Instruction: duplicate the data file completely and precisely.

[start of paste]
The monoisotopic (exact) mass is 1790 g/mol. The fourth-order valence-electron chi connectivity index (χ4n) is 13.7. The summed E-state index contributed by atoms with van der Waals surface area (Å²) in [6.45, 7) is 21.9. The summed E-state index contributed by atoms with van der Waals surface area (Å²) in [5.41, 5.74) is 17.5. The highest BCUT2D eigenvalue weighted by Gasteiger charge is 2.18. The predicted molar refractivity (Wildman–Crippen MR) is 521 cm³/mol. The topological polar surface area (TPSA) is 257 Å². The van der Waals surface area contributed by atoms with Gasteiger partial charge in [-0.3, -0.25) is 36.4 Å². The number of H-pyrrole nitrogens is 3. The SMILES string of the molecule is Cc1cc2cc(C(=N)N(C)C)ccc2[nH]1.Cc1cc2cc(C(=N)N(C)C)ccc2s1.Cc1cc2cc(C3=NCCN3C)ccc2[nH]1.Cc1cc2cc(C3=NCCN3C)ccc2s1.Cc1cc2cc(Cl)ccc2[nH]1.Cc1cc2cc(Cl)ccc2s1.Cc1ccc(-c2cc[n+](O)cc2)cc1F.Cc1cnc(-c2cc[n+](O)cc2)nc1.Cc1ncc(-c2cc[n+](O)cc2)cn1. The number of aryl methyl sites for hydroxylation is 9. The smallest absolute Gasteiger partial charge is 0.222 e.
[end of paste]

The monoisotopic (exact) mass is 1790 g/mol. The fourth-order valence-electron chi connectivity index (χ4n) is 13.7. The summed E-state index contributed by atoms with van der Waals surface area (Å²) in [6.45, 7) is 21.9. The summed E-state index contributed by atoms with van der Waals surface area (Å²) in [5.41, 5.74) is 17.5. The highest BCUT2D eigenvalue weighted by Gasteiger charge is 2.18. The predicted molar refractivity (Wildman–Crippen MR) is 521 cm³/mol. The topological polar surface area (TPSA) is 257 Å². The van der Waals surface area contributed by atoms with Gasteiger partial charge in [-0.3, -0.25) is 36.4 Å². The number of H-pyrrole nitrogens is 3. The SMILES string of the molecule is Cc1cc2cc(C(=N)N(C)C)ccc2[nH]1.Cc1cc2cc(C(=N)N(C)C)ccc2s1.Cc1cc2cc(C3=NCCN3C)ccc2[nH]1.Cc1cc2cc(C3=NCCN3C)ccc2s1.Cc1cc2cc(Cl)ccc2[nH]1.Cc1cc2cc(Cl)ccc2s1.Cc1ccc(-c2cc[n+](O)cc2)cc1F.Cc1cnc(-c2cc[n+](O)cc2)nc1.Cc1ncc(-c2cc[n+](O)cc2)cn1. The number of aryl methyl sites for hydroxylation is 9. The smallest absolute Gasteiger partial charge is 0.222 e.